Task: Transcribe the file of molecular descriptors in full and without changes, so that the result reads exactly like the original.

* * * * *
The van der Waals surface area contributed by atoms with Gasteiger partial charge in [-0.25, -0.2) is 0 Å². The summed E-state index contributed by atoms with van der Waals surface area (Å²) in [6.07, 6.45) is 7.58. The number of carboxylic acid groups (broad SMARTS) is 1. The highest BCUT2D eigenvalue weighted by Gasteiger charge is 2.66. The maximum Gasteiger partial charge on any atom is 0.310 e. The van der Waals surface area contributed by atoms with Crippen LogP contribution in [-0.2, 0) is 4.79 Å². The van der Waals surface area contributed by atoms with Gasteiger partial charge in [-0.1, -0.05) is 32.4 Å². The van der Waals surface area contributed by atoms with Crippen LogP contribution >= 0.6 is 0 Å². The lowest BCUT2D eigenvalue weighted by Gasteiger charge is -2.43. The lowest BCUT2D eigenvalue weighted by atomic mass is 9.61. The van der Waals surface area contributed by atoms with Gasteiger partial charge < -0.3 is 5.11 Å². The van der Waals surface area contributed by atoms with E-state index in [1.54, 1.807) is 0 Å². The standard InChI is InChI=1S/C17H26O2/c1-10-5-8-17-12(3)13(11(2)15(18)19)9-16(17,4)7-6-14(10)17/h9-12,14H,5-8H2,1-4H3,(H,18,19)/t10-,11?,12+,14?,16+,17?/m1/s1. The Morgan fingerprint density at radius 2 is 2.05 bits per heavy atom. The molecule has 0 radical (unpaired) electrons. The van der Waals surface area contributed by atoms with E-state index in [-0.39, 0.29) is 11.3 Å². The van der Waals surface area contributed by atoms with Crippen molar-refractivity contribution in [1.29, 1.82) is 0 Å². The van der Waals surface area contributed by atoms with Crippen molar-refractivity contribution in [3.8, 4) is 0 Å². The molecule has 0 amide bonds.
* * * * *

The van der Waals surface area contributed by atoms with Gasteiger partial charge in [-0.25, -0.2) is 0 Å². The summed E-state index contributed by atoms with van der Waals surface area (Å²) in [6.07, 6.45) is 7.58. The number of carboxylic acid groups (broad SMARTS) is 1. The highest BCUT2D eigenvalue weighted by Gasteiger charge is 2.66. The maximum Gasteiger partial charge on any atom is 0.310 e. The van der Waals surface area contributed by atoms with Crippen LogP contribution in [-0.2, 0) is 4.79 Å². The van der Waals surface area contributed by atoms with Gasteiger partial charge in [-0.1, -0.05) is 32.4 Å². The van der Waals surface area contributed by atoms with Crippen LogP contribution >= 0.6 is 0 Å². The lowest BCUT2D eigenvalue weighted by Gasteiger charge is -2.43. The lowest BCUT2D eigenvalue weighted by atomic mass is 9.61. The van der Waals surface area contributed by atoms with Gasteiger partial charge < -0.3 is 5.11 Å². The van der Waals surface area contributed by atoms with E-state index in [1.54, 1.807) is 0 Å². The standard InChI is InChI=1S/C17H26O2/c1-10-5-8-17-12(3)13(11(2)15(18)19)9-16(17,4)7-6-14(10)17/h9-12,14H,5-8H2,1-4H3,(H,18,19)/t10-,11?,12+,14?,16+,17?/m1/s1. The Morgan fingerprint density at radius 2 is 2.05 bits per heavy atom. The molecule has 0 radical (unpaired) electrons. The van der Waals surface area contributed by atoms with E-state index in [-0.39, 0.29) is 11.3 Å². The van der Waals surface area contributed by atoms with Crippen molar-refractivity contribution in [1.29, 1.82) is 0 Å². The van der Waals surface area contributed by atoms with Crippen molar-refractivity contribution in [3.8, 4) is 0 Å². The molecule has 0 amide bonds.